The Chair and Chief Executive Officer of the Ontario Securities Commission (OSC), Maureen Jensen, said in an address to the Toronto Region Board of Trade last fall that “the time has also come to rethink embedded mutual fund fees. Research we published last year found compelling evidence that embedded fees create conflicts (where) funds that pay higher trailing commissions attract more client money, even when those funds are underperforming. In other words, embedded fees incent advisors to select funds with higher fees, regardless of performance of the fund — putting the advisor’s interest ahead of their clients’.”
For the most part, advisers, who are really just salespeople, get paid for selling financial products
The other provinces are closely watching developments in Ontario, the largest province in the country and the epicentre of the Canadian financial industry.
Nationally, the Financial Consumer Agency of Canada (FCAC) has announced a review of business practices in the financial sector that is now underway. It is focusing primarily on one of practices highlighted in the CBC News investigation, involving financial products issued to clients without their consent.
According to FCAC Commissioner Lucie Tedesco, “”FCAC is responsible for enforcing federal financial consumer protection obligations. The law requires that, in order to provide consumers with new or expanded products or increase their credit limits, financial institutions obtain their customers’ prior consent and disclose key information about the costs and charges of the products they are purchasing.”
Earlier this month, Tedesco told the House of Commons finance committee, which is holding hearings into bank practices prompted by the CBC reports, that “If we discover that laws were broken, we will conduct investigations then we will take the necessary measures that include penalties against financial institutions.”
Meanwhile, the Financial Planning Standards Council (FPSC), which is the governing body for Certified Financial Planners (CFPs) in Canada, has been leading the charge nationally to ensure that those who hold themselves out to the public as “financial planners” are limited to those who are professionally certified.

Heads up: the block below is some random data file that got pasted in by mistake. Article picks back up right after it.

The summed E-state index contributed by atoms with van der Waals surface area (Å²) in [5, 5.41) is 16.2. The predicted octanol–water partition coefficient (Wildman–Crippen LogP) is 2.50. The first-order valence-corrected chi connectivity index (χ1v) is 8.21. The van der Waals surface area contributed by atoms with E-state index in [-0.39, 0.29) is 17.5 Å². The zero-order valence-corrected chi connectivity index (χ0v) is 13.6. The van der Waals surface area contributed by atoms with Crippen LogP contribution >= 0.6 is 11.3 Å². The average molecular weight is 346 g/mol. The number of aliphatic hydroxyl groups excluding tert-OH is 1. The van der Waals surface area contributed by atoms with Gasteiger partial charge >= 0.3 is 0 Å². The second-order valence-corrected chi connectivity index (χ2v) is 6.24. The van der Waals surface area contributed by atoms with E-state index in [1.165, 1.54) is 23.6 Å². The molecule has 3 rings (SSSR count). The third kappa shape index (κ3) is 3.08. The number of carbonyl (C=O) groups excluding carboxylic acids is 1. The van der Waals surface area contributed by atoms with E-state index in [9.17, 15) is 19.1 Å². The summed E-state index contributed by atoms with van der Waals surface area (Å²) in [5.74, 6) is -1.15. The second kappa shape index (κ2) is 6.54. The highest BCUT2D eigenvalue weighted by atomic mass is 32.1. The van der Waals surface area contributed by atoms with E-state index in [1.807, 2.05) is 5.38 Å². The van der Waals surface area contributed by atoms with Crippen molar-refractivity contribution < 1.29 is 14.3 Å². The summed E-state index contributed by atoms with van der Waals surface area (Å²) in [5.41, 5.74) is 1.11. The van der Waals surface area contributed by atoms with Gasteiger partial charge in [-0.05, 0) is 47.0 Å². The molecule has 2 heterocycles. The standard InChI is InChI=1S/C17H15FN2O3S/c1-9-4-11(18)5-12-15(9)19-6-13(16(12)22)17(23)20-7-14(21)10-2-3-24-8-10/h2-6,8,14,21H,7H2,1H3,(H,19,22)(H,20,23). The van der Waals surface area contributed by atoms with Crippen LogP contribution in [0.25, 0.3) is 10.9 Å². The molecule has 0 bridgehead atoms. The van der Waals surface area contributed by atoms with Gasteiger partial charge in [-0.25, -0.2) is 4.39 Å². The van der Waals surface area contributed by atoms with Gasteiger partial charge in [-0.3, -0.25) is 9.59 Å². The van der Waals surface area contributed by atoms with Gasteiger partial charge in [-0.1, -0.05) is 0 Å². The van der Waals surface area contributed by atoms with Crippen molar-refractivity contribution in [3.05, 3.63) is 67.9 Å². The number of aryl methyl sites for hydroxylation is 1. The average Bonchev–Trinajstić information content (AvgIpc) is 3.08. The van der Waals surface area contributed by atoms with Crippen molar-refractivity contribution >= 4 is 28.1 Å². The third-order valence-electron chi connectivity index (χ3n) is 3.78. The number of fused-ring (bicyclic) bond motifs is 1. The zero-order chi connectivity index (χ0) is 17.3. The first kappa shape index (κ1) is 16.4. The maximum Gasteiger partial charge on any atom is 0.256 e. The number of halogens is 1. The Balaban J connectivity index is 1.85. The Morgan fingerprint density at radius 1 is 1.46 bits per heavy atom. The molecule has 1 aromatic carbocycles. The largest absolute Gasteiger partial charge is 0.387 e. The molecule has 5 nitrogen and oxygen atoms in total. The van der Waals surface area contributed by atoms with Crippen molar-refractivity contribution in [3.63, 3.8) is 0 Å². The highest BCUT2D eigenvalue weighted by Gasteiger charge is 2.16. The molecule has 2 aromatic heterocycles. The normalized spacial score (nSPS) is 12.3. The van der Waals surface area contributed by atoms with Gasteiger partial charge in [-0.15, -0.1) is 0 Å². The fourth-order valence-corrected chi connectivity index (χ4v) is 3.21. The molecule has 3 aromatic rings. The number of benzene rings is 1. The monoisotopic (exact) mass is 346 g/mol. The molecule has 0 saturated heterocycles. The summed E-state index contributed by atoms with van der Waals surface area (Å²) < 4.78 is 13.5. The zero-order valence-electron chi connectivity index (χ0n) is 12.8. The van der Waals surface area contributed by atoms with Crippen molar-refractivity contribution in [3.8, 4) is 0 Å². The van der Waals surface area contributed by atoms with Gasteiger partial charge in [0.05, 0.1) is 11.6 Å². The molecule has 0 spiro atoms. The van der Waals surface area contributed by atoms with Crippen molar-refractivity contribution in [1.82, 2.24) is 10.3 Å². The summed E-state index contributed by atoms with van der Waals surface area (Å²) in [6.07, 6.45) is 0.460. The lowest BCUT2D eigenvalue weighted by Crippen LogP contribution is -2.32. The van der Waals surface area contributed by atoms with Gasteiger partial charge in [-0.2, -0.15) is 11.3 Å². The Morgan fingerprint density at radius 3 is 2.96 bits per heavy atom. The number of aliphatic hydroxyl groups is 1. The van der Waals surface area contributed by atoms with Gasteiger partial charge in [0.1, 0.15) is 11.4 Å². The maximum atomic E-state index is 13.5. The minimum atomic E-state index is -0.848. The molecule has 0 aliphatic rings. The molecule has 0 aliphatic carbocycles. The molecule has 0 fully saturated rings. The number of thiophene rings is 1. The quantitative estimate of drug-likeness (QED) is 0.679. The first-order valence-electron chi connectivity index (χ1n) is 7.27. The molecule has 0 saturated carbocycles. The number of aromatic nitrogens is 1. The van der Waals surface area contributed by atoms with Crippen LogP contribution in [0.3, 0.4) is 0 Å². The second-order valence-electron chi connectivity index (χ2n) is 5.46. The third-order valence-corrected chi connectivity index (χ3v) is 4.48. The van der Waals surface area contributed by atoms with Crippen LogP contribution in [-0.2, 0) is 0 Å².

FPSC President and CEO Cary List feels that Canadians deserve a profession of financial planners so that they know that they are not speaking to someone who is just trying to sell them a product. “The big impediment is something that has developed over the past two decades,” says List.
“In the mid-90s, things started to turn and the mutual fund industry claimed the term ‘financial planner.’ The mutual fund salesperson became a financial adviser and that got blurred with a financial planner. Consumers, regulators, policymakers and politicians all started to see the terms as conflated.”
It is important that consumers recognize that bank employees, mutual fund salespeople and insurance agents are often not financial planners. Or even if they are, they may not be acting as a financial planner first and foremost when their compensation is tied to a selection of products they can sell.
It is even more important that policymakers and politicians stop waiting for regulators to do what is clearly in everyone’s best interests by implementing a best interest standard. This standard is the only way to strengthen consumer protection at a time when confidence in the financial services industry continues to reach new lows.
Jason Heath is a fee-only Certified Financial Planner (CFP) and income tax professional for Objective Financial Partners Inc. in Toronto, Ontario.